The Reebok Legacy Lifter II Men’s Weightlifting Shoe is now available – and here’s our hands on review.
This is the 2nd version of Reebok’s premium Oly weightlifting shoe – the Legacy Lifter.
How does this shoe compare to the original Reebok Legacy Lifter?
Or perhaps more importantly, how does it compare to the newly released Nike Romaleos 4 shoe?
That’s what we’ll cover in this hands on review.
Here’s some of the styles available now from Reebok.com:
Let’s take a look at this new Oly lifter for CrossFit.
Reebok Legacy Lifter II Weightlifting Shoe Video Review
Here’s a first look at the new shoe, from our YouTube channel:
As you can see, the Legacy Lifter II is an excellent weightlifting shoe – in fact, it was the runner-up in our test of the best weightlifting shoes for 2020.
Reebok Legacy Lifter II Weightlifting Shoe – Overview of Features
This is an Olympic weightlifting shoe – sometimes called a “lifter” or Oly lifting shoe.
There is a raised heel – to help you get deep with ease when lifting from the floor – or for squats.
You could also describe this as having a “tall profile” – meaning there is a lot of heel to toe drop.
That’s shoe talk for the difference in height between your heel and your toes.
How much drop is there?
We don’t know yet – because Reebok hasn’t published the number.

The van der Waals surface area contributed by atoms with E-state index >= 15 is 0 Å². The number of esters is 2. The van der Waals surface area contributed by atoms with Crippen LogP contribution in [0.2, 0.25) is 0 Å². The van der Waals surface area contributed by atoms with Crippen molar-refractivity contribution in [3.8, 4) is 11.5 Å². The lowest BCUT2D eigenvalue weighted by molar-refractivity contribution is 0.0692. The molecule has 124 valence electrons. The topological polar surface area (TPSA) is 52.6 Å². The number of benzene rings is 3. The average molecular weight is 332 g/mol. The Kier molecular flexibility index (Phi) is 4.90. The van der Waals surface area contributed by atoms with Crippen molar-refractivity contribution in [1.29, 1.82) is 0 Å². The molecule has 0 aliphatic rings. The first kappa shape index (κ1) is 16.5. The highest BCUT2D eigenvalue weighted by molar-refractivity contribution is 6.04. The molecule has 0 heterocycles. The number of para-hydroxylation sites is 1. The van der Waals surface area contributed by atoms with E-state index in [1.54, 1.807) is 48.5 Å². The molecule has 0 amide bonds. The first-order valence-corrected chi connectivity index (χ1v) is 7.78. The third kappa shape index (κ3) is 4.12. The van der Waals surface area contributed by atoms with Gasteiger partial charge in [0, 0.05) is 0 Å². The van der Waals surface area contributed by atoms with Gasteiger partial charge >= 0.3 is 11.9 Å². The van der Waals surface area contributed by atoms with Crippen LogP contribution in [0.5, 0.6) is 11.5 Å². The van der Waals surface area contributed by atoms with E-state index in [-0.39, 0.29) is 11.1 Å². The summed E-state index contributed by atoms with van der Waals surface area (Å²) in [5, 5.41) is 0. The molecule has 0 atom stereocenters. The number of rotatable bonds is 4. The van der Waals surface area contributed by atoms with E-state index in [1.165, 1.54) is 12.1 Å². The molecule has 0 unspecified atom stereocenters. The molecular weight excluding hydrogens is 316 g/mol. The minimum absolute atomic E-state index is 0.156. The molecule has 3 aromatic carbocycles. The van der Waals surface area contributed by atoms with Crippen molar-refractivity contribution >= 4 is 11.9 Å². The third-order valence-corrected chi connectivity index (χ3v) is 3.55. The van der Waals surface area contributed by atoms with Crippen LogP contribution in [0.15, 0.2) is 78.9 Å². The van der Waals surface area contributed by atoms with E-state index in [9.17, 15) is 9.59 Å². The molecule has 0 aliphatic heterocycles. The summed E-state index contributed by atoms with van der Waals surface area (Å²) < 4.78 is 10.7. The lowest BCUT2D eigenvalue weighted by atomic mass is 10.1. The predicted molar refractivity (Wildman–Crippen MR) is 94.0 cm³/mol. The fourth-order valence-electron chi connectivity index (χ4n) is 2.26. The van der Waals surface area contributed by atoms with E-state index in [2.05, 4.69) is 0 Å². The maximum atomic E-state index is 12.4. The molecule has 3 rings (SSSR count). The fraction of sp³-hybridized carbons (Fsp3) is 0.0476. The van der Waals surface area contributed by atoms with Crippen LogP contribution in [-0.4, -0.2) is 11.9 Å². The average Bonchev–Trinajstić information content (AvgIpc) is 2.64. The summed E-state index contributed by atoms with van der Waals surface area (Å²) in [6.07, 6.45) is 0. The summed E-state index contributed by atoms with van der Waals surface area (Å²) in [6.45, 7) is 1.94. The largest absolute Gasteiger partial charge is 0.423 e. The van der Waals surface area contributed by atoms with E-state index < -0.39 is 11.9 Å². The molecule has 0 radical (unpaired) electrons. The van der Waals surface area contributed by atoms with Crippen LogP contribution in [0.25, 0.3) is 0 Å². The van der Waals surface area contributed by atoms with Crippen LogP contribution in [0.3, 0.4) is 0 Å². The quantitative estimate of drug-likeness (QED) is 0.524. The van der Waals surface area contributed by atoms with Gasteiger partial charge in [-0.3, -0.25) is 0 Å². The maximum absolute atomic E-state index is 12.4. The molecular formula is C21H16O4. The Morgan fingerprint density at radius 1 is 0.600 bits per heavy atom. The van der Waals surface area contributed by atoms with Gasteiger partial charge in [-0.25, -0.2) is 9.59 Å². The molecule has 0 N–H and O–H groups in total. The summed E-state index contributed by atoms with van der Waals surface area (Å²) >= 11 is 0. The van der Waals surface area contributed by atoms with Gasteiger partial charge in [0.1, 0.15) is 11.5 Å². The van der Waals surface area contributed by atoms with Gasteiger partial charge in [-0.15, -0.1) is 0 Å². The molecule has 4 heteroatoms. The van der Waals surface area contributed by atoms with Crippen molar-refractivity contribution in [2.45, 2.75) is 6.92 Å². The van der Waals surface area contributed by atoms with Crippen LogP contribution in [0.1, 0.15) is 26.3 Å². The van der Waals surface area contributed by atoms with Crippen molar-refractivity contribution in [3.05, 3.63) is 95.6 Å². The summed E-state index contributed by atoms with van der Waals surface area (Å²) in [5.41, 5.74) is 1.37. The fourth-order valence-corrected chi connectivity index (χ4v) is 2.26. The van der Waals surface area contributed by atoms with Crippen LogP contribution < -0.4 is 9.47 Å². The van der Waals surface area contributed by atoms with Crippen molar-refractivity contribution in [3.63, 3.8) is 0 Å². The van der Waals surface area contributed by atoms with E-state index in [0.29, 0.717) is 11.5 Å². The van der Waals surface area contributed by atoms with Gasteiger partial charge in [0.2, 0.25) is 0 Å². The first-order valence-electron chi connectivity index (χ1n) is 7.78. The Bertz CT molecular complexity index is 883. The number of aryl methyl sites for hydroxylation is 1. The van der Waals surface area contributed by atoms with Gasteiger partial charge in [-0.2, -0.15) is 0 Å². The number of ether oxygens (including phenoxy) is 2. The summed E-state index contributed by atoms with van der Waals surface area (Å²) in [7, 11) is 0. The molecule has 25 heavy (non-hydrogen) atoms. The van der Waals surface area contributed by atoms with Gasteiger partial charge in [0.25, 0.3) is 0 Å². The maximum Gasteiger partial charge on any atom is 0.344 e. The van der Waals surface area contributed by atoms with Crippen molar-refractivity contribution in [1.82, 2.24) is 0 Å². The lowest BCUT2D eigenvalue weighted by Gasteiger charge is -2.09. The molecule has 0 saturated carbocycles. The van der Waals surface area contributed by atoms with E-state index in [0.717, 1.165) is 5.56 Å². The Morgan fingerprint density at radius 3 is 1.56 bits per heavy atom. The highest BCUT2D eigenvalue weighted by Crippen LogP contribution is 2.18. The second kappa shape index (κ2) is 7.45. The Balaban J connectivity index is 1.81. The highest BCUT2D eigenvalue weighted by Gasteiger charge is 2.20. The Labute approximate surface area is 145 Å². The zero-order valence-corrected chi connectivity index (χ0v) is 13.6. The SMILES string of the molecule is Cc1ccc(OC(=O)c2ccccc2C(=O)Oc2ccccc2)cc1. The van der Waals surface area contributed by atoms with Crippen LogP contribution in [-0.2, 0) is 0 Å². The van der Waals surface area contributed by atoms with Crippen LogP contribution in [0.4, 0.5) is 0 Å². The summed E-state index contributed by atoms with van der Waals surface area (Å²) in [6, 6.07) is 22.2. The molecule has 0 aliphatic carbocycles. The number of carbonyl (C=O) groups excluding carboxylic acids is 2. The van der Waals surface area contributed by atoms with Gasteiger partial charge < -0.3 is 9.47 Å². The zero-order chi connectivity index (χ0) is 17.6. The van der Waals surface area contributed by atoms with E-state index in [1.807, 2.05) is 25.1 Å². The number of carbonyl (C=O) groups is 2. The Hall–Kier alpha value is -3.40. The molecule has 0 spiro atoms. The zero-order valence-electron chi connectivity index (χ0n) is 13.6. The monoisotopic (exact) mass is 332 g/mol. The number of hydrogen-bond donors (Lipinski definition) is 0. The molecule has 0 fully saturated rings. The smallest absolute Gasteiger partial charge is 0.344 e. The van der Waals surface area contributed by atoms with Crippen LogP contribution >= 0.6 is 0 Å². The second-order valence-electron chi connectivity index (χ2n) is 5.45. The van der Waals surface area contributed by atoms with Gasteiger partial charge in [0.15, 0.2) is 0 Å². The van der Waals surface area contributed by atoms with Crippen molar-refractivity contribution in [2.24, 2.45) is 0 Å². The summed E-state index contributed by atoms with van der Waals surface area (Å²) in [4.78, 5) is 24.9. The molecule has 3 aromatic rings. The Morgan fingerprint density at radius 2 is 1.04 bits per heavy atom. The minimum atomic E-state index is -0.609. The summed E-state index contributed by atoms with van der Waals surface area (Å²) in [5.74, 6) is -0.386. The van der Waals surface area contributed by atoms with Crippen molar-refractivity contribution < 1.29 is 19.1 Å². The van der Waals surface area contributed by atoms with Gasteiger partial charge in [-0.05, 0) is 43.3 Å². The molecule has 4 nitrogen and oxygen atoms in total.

The original Legacy Lifter has a 22 millimeter heel to toe drop.
I can measure the heel height (using a ruler and a level) – and it’s the same. It’s harder to measure the toe height (because the upper is in the way).
But, it feels to me that it is likely the same – a 22 mm heel to toe drop.
This is solid, minimal cushion shoe – as you would expect
The outsole, midsole, and insole all have minimal cushion.
That’s OK – we do not want cushioning.
Instead we want a rock solid lifting foundation for our heavy lifts – squats, deadlifts, cleans, snatches, etc.
In comparison a running shoe has too much squishy rubber and foam – and that means the force we can apply to the floor bleeds away.
It’s just not efficient – so less cushioning is the way to go.
(The downside to this approach is that these shoes will be significantly heavier than your average pair of running shoes – but also heavier than your cross trainers too.
A men’s Size 11 (US) shoe weighs 23.3 ounces.
What’s that heel made of? It’s TPU.
TPU is a very firm plastic material – it adds density and stiffness.
Let’s look at the outsole (or sole).
It’s all rubber, flat, and grippy.
The inside of the midsole contains a stability plate too – at least that’s what the label says on the bottom.
Reebok has gone big on the mid-foot strap.
There’s a single strap – and it’s quite wide, as you can see.
This is an expected feature of an Oly lifter shoe.